If you are old enough to remember the biggest blizzard of our time back in 1978, you were most likely a child or young adult. The snow was the deepest it had ever been in our lifetime in Ohio and the wind gusts were so strong that cars and homes were snowed in and buried. Traffic came to a stop as did transportation to get supplies. People were in a serious dilemma not being able to get to the grocery store for the basic of needs. It got to the point the National Guard was called in and even the Red Cross to bring in supplies.
As a child, the only memory you probably had was all the fun times with your friends in the snow! Building snowmen, forts, and trails was your activity unless you spent long enough out in the bitter cold that your parent made you stay inside and read or watch television. Hopefully you were one of the fortunate ones who didn’t lose electricity as many did.
You see, kids were kept home for a week or more to prevent them from being trapped at school with no way to get to them. Safety was the priority. The youth of that time saw it as the best snow days they could have! You didn’t mind bundling up in your layers of clothes under your snow pants and coat. Maybe you even remember your parent putting empty Wonder Bread bags over your socks before you on put your snow boots to prevent the moisture from soaking in. It really worked!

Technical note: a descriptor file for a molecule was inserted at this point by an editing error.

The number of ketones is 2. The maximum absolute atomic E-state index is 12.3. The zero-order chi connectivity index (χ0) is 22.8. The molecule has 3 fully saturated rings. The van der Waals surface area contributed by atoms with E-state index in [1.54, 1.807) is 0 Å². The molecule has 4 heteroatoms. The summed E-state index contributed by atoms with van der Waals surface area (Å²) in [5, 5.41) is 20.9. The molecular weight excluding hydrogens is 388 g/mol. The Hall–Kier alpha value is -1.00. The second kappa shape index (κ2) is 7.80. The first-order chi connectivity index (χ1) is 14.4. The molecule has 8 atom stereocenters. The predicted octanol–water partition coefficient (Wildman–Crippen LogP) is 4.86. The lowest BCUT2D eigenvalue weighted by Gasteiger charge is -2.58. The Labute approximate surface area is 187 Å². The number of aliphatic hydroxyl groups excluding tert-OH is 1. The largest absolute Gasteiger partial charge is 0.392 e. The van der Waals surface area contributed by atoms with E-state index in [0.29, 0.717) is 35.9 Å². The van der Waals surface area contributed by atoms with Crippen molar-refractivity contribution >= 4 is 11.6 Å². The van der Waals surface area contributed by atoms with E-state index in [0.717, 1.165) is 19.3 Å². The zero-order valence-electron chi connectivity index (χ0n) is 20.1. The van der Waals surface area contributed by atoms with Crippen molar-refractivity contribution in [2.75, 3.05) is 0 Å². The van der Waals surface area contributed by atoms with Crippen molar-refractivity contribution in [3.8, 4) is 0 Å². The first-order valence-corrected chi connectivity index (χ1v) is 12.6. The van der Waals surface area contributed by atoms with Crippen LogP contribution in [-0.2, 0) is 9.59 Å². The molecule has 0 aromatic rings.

So, while the adults remember the heavy shoveling and scraping of ice and snow, and the long, treacherous walk to the stores to get food and supplies, the children remember all the great fluffy fun they had being a kid, and playing with neighborhood friends that created a lifetime of joyful memories.
For now, while we have a pile of snow that has fallen upon us, let’s take advantage of the youth that exists inside us! Go out and have fun with your kids and grandkids. Play like no one is watching! Make snow angels, snowmen, and teach the youth today what it was like when you were 40 years younger during the great blizzard of ’78.